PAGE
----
Background: The use of screening colonoscopy among older persons is controversial due to variability in life expectancy and sex-based differences in colorectal cancer incidence. We assessed the relation between sex, age, and receipt of screening colonoscopy overall and within strata of life expectancy.
Methods: We used Medicare data to identify beneficiaries during the years 2001 to 2005 who had not undergone a colonoscopy in the prior 3 years. Medicare claims were used to identify screening colonoscopy use; life expectancy was estimated using a life table approach. We used Poisson regression to examine sex and age differences in screening colonoscopy, adjusted for patient demographic characteristics.
Results: Our sample consisted of 161,229 patients (61.9% female; mean age 76.9 y). The screening colonoscopy rates for females and males were 16.9 and 24.4 screening colonoscopies per 1000 person-years, respectively (P<0.001). The screening colonoscopy rate was highest for patients with the longest life expectancy (10 to 15 y: 27.2 screening colonoscopies per 1000 person-years) compared with 3.4 per 1000 person-years in the life expectancy <5-year group. Within specific life expectancy categories, older patients had significantly lower screening rates; in the 10- to 15-year life expectancy category, patients 75 to 79 years old had a lower rate (21.9 screening colonoscopies per 1000 person-years) than patients 68 to 69 years old (34.1 screening colonoscopies per 1000 person-years; P<0.001).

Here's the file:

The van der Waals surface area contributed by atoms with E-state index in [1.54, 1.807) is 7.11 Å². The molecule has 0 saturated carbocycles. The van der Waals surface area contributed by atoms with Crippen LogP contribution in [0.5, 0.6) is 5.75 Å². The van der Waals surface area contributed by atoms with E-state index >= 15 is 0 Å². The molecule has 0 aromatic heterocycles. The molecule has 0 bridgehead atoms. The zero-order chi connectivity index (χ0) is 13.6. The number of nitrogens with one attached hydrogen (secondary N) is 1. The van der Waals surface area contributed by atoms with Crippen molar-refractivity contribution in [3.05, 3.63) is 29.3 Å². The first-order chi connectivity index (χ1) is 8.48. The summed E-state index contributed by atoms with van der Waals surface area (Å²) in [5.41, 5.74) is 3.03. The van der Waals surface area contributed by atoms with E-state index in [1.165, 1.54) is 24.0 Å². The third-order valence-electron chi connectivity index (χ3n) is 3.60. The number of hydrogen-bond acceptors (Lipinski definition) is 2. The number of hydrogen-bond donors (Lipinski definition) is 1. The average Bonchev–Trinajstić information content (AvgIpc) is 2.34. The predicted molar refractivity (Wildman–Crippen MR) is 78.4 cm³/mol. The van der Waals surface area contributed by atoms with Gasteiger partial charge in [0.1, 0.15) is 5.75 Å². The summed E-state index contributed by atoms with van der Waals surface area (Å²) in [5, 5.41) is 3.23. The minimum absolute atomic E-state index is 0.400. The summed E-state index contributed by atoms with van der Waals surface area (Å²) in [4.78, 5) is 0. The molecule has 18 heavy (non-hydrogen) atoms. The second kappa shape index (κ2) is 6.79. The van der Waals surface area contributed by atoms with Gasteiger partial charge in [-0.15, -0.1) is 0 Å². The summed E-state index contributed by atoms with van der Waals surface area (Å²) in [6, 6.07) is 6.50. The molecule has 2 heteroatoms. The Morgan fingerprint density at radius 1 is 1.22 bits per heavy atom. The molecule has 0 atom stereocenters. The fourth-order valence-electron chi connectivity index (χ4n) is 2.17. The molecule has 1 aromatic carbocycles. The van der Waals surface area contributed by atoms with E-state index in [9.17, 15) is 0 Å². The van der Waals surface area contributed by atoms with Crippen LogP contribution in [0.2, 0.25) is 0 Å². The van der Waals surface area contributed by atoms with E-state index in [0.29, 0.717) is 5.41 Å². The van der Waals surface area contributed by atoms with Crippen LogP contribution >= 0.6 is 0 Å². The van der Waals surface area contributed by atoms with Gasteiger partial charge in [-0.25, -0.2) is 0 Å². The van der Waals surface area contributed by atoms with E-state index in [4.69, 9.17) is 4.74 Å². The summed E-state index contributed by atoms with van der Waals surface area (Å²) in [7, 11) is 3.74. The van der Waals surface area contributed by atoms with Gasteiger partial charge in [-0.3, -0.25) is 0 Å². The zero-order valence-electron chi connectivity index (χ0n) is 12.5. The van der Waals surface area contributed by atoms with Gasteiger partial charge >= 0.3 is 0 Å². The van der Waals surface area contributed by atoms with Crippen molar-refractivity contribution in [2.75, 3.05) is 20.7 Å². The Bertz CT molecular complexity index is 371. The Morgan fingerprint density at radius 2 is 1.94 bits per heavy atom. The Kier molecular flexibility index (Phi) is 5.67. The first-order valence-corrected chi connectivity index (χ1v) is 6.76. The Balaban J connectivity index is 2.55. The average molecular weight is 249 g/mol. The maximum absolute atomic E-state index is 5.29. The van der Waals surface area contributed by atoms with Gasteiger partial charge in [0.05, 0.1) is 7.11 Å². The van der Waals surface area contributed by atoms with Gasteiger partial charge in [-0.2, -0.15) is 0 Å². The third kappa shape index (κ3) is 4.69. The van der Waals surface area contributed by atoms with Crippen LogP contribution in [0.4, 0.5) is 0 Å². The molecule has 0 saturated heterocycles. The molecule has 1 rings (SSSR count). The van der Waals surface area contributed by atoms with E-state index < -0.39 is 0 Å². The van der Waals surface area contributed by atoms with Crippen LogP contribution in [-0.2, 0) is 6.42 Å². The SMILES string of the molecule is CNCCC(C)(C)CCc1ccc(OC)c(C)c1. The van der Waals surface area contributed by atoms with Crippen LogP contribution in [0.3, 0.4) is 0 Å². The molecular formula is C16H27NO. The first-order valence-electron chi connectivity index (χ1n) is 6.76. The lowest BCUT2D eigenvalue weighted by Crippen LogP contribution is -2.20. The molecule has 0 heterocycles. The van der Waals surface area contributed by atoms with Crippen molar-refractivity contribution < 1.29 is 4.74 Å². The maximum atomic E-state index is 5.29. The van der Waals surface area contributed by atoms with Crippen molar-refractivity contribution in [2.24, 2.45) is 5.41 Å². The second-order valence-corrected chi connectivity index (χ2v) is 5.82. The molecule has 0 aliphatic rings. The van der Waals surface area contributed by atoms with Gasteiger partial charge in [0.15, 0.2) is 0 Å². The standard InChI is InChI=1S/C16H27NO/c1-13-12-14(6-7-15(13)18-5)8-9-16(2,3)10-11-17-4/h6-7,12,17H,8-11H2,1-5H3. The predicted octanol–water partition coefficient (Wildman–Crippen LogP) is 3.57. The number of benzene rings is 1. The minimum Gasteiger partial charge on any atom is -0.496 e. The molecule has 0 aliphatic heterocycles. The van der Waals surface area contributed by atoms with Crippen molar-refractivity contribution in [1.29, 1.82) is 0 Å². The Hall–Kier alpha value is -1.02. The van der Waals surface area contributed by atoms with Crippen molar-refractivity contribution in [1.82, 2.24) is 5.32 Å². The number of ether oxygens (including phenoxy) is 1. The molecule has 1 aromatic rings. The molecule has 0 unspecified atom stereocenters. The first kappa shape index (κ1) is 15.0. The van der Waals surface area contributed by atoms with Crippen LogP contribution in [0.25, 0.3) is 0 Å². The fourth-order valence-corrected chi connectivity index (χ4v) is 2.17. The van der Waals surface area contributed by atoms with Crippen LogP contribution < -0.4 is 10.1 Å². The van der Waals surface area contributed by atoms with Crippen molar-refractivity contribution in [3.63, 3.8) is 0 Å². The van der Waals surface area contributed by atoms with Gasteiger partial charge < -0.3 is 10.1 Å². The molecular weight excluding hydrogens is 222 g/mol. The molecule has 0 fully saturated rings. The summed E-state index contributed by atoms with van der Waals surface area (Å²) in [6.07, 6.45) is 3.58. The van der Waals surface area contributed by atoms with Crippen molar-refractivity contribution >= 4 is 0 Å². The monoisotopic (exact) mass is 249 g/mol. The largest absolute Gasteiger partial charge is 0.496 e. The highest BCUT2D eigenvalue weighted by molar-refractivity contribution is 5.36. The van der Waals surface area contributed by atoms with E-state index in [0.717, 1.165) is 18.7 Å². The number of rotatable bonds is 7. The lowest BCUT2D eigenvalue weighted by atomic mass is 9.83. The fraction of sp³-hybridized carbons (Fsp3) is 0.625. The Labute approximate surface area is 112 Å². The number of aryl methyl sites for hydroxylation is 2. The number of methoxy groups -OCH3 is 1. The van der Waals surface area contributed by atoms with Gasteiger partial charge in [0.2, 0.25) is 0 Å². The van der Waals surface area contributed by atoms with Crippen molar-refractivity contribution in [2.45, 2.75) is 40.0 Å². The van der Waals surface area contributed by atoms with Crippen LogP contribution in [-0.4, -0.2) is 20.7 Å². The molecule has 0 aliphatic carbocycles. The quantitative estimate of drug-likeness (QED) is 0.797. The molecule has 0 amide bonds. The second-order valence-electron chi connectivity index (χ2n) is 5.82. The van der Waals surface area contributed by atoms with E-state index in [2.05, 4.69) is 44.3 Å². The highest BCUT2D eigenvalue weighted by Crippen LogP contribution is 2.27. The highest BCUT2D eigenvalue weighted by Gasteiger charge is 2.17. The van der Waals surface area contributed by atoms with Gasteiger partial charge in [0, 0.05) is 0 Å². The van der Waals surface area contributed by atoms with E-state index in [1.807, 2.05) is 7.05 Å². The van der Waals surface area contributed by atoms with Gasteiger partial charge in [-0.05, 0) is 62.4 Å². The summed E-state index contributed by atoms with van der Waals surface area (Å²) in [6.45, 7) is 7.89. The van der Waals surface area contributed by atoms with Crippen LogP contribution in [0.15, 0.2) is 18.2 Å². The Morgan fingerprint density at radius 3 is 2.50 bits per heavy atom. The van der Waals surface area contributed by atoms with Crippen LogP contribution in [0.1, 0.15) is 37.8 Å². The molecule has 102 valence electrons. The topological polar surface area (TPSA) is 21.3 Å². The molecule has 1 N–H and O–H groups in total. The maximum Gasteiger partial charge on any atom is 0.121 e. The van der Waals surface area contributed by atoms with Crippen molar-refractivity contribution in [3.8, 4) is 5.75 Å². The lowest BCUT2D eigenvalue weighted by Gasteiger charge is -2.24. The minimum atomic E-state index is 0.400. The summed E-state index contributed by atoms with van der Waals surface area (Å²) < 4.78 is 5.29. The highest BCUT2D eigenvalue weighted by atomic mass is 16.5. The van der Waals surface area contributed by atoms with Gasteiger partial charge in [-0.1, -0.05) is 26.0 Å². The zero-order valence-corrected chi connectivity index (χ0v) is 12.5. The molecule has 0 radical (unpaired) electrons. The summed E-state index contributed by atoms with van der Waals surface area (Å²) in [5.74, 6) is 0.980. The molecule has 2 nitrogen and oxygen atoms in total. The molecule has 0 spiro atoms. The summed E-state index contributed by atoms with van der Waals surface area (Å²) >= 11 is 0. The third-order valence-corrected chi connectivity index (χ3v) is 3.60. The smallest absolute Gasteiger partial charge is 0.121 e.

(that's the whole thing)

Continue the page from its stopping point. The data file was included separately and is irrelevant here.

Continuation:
Conclusions: In a large cohort of Medicare beneficiaries, there was evidence of screening colonoscopy use even among patients with a short life expectancy. After accounting for life expectancy, females and older persons were less likely to undergo screening colonoscopy.